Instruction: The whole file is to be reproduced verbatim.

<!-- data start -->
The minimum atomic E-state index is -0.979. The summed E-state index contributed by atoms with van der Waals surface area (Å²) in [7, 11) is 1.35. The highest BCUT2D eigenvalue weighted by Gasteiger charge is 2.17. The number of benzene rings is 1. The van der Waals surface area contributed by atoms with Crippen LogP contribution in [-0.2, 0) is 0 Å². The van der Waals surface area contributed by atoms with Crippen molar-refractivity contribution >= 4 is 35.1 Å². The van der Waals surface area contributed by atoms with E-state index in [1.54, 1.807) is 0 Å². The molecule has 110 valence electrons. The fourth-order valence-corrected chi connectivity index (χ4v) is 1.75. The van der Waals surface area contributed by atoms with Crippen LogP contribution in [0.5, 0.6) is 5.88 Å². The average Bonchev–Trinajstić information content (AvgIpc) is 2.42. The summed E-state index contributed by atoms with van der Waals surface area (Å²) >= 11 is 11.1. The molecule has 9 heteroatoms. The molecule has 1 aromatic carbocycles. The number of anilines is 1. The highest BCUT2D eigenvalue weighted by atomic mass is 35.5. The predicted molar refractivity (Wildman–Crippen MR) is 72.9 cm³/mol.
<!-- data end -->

The minimum atomic E-state index is -0.979. The summed E-state index contributed by atoms with van der Waals surface area (Å²) in [7, 11) is 1.35. The highest BCUT2D eigenvalue weighted by Gasteiger charge is 2.17. The number of benzene rings is 1. The van der Waals surface area contributed by atoms with Crippen LogP contribution in [-0.2, 0) is 0 Å². The van der Waals surface area contributed by atoms with Crippen molar-refractivity contribution >= 4 is 35.1 Å². The van der Waals surface area contributed by atoms with E-state index in [1.54, 1.807) is 0 Å². The molecule has 110 valence electrons. The fourth-order valence-corrected chi connectivity index (χ4v) is 1.75. The van der Waals surface area contributed by atoms with Crippen LogP contribution in [0.5, 0.6) is 5.88 Å². The average Bonchev–Trinajstić information content (AvgIpc) is 2.42. The summed E-state index contributed by atoms with van der Waals surface area (Å²) >= 11 is 11.1. The molecule has 9 heteroatoms. The molecule has 1 aromatic carbocycles. The number of anilines is 1. The highest BCUT2D eigenvalue weighted by atomic mass is 35.5. The predicted molar refractivity (Wildman–Crippen MR) is 72.9 cm³/mol.